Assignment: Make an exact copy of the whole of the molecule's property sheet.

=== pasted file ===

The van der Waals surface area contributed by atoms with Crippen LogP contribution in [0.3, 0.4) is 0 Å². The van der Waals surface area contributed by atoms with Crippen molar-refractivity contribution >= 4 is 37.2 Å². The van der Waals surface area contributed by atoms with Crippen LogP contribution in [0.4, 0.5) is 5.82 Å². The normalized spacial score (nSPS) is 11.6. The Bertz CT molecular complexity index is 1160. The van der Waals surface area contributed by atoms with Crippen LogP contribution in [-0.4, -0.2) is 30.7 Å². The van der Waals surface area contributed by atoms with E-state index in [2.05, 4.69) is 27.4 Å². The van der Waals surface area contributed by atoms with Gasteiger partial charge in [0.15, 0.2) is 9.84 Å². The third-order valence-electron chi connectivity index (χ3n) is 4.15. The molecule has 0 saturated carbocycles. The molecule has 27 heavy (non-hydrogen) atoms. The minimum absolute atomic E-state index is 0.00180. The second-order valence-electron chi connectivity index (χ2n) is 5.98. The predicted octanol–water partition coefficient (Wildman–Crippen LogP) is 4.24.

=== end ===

The van der Waals surface area contributed by atoms with Crippen LogP contribution in [0.3, 0.4) is 0 Å². The van der Waals surface area contributed by atoms with Crippen molar-refractivity contribution >= 4 is 37.2 Å². The van der Waals surface area contributed by atoms with Crippen LogP contribution in [0.4, 0.5) is 5.82 Å². The normalized spacial score (nSPS) is 11.6. The Bertz CT molecular complexity index is 1160. The van der Waals surface area contributed by atoms with Crippen LogP contribution in [-0.4, -0.2) is 30.7 Å². The van der Waals surface area contributed by atoms with E-state index in [2.05, 4.69) is 27.4 Å². The van der Waals surface area contributed by atoms with Gasteiger partial charge in [0.15, 0.2) is 9.84 Å². The third-order valence-electron chi connectivity index (χ3n) is 4.15. The molecule has 0 saturated carbocycles. The molecule has 27 heavy (non-hydrogen) atoms. The minimum absolute atomic E-state index is 0.00180. The second-order valence-electron chi connectivity index (χ2n) is 5.98. The predicted octanol–water partition coefficient (Wildman–Crippen LogP) is 4.24.